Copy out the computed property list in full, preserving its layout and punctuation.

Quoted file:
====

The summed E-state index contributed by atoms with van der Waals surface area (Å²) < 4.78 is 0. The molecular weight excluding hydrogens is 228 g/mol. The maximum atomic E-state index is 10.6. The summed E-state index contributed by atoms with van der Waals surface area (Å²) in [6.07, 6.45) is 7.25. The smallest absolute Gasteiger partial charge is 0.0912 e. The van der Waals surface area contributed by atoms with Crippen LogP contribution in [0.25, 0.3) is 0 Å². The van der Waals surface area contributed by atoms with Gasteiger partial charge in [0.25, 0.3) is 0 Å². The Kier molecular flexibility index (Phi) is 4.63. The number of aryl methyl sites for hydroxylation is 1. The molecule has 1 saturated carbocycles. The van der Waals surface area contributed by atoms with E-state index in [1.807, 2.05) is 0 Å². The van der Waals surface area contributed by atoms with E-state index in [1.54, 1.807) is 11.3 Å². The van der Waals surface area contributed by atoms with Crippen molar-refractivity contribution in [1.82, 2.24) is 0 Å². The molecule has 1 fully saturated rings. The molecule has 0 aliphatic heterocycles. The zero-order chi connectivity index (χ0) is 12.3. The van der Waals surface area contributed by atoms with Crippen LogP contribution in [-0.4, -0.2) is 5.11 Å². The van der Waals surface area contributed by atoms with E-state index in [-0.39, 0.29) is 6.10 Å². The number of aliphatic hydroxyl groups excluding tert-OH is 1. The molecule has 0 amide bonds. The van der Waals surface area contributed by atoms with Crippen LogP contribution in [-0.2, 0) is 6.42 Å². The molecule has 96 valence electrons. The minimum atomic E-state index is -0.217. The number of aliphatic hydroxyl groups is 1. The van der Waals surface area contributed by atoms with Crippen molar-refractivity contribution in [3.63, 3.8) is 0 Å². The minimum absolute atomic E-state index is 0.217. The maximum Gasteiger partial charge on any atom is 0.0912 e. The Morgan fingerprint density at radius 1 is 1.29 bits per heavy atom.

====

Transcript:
The summed E-state index contributed by atoms with van der Waals surface area (Å²) < 4.78 is 0. The molecular weight excluding hydrogens is 228 g/mol. The maximum atomic E-state index is 10.6. The summed E-state index contributed by atoms with van der Waals surface area (Å²) in [6.07, 6.45) is 7.25. The smallest absolute Gasteiger partial charge is 0.0912 e. The van der Waals surface area contributed by atoms with Crippen LogP contribution in [0.25, 0.3) is 0 Å². The van der Waals surface area contributed by atoms with Gasteiger partial charge in [0.25, 0.3) is 0 Å². The Kier molecular flexibility index (Phi) is 4.63. The number of aryl methyl sites for hydroxylation is 1. The molecule has 1 saturated carbocycles. The van der Waals surface area contributed by atoms with E-state index in [1.807, 2.05) is 0 Å². The van der Waals surface area contributed by atoms with E-state index in [1.54, 1.807) is 11.3 Å². The van der Waals surface area contributed by atoms with Crippen molar-refractivity contribution in [1.82, 2.24) is 0 Å². The molecule has 1 fully saturated rings. The molecule has 0 aliphatic heterocycles. The zero-order chi connectivity index (χ0) is 12.3. The van der Waals surface area contributed by atoms with Crippen LogP contribution in [-0.4, -0.2) is 5.11 Å². The van der Waals surface area contributed by atoms with E-state index in [-0.39, 0.29) is 6.10 Å². The number of aliphatic hydroxyl groups excluding tert-OH is 1. The molecule has 0 amide bonds. The van der Waals surface area contributed by atoms with Crippen LogP contribution in [-0.2, 0) is 6.42 Å². The molecule has 96 valence electrons. The minimum atomic E-state index is -0.217. The number of aliphatic hydroxyl groups is 1. The van der Waals surface area contributed by atoms with Crippen molar-refractivity contribution in [3.63, 3.8) is 0 Å². The minimum absolute atomic E-state index is 0.217. The maximum Gasteiger partial charge on any atom is 0.0912 e. The Morgan fingerprint density at radius 1 is 1.29 bits per heavy atom.